The idea of artificial intelligence has been a mainstay in science-fiction for decades, but modern technologies have actually made this concept a distinct possibility. We talk to programmed personalities on our phones and those personalities are often smart enough to respond back to us. The idea of pure artificial intelligence does not seem that far off and it’s expertly explored in the realistic sci-fi thriller, Ex Machina. In his directorial debut, writer/director Alex Garland has crafted a believable fable and filled it with three ultra-interesting main characters. It’s a film that favors ideas and conversations over action and spectacle. The ideas and themes that it ultimately manages to unsurface aren’t particularly revealing, but they are undeniably interesting. Don’t let this unique thriller pass you by.

Caleb (Domhnall Gleeson) is a young computer programmer, working for a Google-esque company named BlueBook. After winning a companywide lottery, Caleb is chosen to visit the company’s founder, Nathan Bateman (Oscar Isaac), at his secluded home/research facility. Upon his arrival, Caleb is informed that Nathan has been working on creating a form of artificial intelligence and he wants Caleb to test its effectiveness. Caleb is then introduced to Ava (Alicia Vikander) a human looking android with advanced speech and thinking capabilities. Caleb enjoys his time with Ava and the two begin to form a bond together, which Nathan observes from a distance. But Ava secretly informs Caleb that Nathan cannot be trusted and Caleb is forced to decide where his allegiance lies.

What’s most striking about Ex Machina is how everything feels like it could legitimately be happening at this moment. We’ve always looked at artificial intelligence as something in our future, but we’re getting closer and closer to making it a part of our present. Garland knows this and he makes sure that the film stays grounded, both in its scenarios and its characters. Ava feels like she genuinely could exist. Her face is ultrarealistic, but the way that she moves and talks shows that she’s not quite human. But that doesn’t mean that she’s not convincing. Vikander is great as Ava, somehow making a robot seem genuinely real and very alluring. The film is broken up into several different sessions that Caleb spends with Ava and each session is more interesting than the last. It’s great to watch these two characters try to figure the other one out and it’s easy to understand why Caleb would fall in love with her.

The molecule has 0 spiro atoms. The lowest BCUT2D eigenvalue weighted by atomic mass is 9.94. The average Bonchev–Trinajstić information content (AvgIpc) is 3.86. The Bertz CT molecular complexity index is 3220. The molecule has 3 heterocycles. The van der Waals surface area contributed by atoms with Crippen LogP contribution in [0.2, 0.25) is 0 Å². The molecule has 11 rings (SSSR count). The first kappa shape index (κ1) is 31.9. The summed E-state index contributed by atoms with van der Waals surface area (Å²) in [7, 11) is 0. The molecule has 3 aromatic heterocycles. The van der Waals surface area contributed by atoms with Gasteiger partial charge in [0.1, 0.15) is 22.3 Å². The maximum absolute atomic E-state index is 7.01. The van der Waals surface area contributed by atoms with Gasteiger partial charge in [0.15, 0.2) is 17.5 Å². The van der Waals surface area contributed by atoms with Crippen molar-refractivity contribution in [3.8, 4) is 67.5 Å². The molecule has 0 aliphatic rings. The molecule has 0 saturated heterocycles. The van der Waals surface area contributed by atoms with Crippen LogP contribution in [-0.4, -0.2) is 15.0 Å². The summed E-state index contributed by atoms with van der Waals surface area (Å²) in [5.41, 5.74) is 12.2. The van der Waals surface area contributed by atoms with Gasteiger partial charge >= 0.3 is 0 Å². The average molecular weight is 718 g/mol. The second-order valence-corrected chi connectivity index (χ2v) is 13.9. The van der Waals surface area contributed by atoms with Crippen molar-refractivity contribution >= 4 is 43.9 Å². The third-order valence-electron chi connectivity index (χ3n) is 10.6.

But perhaps the most interesting conversations occur between Caleb and Nathan. When we’re first introduced to Nathan, it’s surprising how laid back he is. He drinks too much, doesn’t like speaking in scientific jargon and usually prefers to have a good time instead of further formulating his ideas. This is supposed to be the genius billionaire that created artificial intelligence? But as Caleb and Nathan spend more time getting to know one another, Nathan’s situation and personality begins to make more sense. He practically lives alone with more money than anyone could ever spend, but with no one to enjoy it with. We also get to see some brief moments of his genius slip through his playboy persona. When Caleb asks Nathan why he chose to give Ava a sex, Nathan responds that sex is a vital part of life and removing that from an android would ruin its chance at reaching true intelligence. It’s moments like these where we can understand how a goofball like Nathan could create something so monumental. And Isaac is absolutely fantastic in the role, crafting his character with idiosyncrasies and a laid-back personality that very few actors could pull off so effortlessly.

Garland and cinematographer Rob Hardy give the film a sleek, modern look that fits nicely into the realistic sci-fi setting. Production design is topnotch, with every room in Nathan’s home feeling unique and interesting. Outside of Nathan’s home, the Norwegian countryside is put on display and it’s a truly beautiful sight to behold. Although the third act features some predictable reveals and a few too many twists and turns, Ex Machina  is an engrossing sci-fi thriller from start to finish.  It will be interesting to see if the future ends up elevating some these science-fiction ideas into science-fact. But until artificial intelligence becomes a reality, I’ll settle for the sexy and intriguing Ava.

Ex Machina receives 3.5/4

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